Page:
The dollar will weaken in the next decade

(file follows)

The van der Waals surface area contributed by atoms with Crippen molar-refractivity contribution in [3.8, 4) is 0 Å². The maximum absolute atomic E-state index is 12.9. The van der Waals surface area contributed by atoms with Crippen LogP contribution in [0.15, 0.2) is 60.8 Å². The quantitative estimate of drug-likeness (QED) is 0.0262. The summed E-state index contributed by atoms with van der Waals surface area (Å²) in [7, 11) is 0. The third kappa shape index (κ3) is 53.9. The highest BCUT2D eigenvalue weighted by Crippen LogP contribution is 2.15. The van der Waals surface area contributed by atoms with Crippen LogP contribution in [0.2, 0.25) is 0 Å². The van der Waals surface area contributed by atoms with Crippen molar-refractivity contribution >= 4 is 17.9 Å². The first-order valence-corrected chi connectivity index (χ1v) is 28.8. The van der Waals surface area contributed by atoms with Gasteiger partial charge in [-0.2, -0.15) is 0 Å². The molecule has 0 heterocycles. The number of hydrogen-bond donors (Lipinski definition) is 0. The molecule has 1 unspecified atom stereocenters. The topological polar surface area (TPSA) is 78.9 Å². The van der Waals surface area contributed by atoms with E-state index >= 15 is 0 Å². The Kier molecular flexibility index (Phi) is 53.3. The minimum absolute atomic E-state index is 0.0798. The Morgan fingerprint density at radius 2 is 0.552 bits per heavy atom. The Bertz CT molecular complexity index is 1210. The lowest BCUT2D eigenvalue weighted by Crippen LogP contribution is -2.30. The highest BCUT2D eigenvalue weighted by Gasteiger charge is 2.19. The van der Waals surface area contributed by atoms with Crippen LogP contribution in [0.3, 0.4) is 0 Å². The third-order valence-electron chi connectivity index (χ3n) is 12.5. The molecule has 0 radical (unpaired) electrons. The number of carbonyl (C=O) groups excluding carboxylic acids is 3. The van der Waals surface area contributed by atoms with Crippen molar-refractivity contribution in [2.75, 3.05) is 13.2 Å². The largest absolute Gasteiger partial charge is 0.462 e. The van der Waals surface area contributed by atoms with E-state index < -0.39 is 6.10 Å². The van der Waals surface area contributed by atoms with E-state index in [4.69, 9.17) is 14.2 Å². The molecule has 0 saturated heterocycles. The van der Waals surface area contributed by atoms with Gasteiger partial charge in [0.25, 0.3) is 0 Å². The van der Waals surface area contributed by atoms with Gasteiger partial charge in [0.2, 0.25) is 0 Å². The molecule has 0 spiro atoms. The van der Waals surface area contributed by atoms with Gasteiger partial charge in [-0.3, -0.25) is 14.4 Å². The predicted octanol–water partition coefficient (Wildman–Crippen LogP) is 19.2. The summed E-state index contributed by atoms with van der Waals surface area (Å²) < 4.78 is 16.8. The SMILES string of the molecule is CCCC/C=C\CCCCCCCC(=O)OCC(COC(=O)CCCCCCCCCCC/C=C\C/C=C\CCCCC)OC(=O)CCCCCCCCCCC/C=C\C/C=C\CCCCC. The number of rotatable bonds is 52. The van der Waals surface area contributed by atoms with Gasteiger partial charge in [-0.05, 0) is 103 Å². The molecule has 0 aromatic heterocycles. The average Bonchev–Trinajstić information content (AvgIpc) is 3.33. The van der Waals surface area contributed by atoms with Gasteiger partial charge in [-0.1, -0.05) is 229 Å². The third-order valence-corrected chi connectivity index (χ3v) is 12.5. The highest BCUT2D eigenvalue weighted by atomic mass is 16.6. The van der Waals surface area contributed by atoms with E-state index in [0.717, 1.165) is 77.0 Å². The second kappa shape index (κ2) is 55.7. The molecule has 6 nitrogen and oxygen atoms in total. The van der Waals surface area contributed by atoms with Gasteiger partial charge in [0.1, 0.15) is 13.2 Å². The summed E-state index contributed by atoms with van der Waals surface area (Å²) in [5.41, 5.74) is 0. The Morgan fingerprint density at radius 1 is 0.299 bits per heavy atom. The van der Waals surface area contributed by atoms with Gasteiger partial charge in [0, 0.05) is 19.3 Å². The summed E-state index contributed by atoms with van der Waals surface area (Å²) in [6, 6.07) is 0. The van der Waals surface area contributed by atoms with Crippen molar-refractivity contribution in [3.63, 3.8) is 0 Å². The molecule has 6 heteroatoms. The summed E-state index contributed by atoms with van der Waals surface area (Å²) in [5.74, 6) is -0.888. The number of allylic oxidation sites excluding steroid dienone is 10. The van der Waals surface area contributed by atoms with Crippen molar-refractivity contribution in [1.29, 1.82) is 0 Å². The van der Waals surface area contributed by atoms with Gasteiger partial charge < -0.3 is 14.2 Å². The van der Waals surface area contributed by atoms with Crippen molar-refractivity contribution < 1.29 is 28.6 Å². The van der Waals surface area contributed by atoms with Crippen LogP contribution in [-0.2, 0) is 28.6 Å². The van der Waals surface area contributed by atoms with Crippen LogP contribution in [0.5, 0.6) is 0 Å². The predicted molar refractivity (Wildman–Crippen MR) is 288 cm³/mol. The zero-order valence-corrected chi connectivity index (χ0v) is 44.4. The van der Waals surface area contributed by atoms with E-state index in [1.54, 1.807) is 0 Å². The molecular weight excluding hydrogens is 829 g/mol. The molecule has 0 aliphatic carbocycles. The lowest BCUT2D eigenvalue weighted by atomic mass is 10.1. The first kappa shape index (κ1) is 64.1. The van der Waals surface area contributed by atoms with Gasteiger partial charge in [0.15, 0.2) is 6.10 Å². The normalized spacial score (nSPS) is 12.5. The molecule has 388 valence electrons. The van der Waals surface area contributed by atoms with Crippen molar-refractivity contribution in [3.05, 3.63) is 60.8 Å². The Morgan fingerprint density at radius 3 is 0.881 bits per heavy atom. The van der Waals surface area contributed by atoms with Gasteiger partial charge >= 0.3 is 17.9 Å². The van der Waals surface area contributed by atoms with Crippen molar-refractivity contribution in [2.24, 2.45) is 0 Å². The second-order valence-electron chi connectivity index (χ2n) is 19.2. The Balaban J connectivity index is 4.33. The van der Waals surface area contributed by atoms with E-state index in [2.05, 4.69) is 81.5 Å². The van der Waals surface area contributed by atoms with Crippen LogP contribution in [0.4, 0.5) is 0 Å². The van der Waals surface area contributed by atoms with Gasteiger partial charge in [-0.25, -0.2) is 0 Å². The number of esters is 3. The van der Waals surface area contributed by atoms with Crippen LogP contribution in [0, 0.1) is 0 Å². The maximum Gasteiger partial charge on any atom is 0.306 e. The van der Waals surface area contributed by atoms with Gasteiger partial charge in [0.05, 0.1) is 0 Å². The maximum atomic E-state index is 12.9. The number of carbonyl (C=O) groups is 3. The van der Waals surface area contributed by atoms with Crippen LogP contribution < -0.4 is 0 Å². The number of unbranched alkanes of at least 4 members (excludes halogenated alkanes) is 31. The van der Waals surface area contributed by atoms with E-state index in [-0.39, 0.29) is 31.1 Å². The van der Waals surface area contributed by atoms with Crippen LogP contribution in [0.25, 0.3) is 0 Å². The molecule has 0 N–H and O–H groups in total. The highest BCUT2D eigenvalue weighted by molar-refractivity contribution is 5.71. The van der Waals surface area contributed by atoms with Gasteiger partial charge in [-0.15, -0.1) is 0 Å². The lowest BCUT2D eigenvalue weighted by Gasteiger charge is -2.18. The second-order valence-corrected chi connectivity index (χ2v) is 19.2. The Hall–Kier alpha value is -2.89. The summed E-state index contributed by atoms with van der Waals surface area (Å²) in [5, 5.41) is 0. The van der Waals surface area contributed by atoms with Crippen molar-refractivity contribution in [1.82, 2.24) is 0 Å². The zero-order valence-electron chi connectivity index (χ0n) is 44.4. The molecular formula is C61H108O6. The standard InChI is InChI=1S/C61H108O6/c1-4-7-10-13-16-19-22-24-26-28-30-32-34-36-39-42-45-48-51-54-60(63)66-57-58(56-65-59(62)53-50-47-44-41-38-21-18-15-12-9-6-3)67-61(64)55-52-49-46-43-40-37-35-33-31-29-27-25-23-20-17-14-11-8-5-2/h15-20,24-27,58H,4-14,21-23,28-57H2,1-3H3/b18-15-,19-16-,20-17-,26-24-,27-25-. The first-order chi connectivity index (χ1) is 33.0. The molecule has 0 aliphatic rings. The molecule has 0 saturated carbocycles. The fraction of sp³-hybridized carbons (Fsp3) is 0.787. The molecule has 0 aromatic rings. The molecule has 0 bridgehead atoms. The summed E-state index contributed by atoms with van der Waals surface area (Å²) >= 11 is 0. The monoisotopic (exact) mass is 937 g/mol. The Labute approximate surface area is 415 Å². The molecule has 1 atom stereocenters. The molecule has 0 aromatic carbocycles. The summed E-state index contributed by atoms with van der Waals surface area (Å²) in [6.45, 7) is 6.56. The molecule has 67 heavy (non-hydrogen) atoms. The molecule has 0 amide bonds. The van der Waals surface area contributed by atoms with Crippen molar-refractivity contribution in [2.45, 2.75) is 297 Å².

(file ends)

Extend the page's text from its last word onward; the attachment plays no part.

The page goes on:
Since the beginning of the year, the us dollar has strengthened by about 1%, continuing a growth trend for almost a decade that was briefly interrupted in 2017. Since the dollar is influenced by two broad forces, the balance of payment flows and financial flows. JP Morgan economists expect the dollar to weaken in the coming years, but due to the current low-risk environment, the decline has not yet unfolded. The US has a very large current account deficit, and it has done so with only a few interruptions since the late 1970s. The expanding presence of globalization, combined with the huge us demand for foreign products, is likely to continue this trend. This large deficit floods the global market with US dollars, putting downward pressure on the currency in the form of bubbles. The relative attractiveness of US financial assets is beginning to decline. The difference in interest rates is narrowing as a result of COVID-19, with the Federal reserve (fed) intending to keep the Federal funds rate at the lower level for at least another two years; and the cyclical composition of many international economies and equity markets should mean that relative economic growth and equity market performance will be stronger abroad during the global economic recovery. This combination should remove foreign capital from US assets, putting additional downward pressure on the dollar. Over the next 10-15 years the dollar will weaken; but the exact catalyst for this change in trajectory is unclear.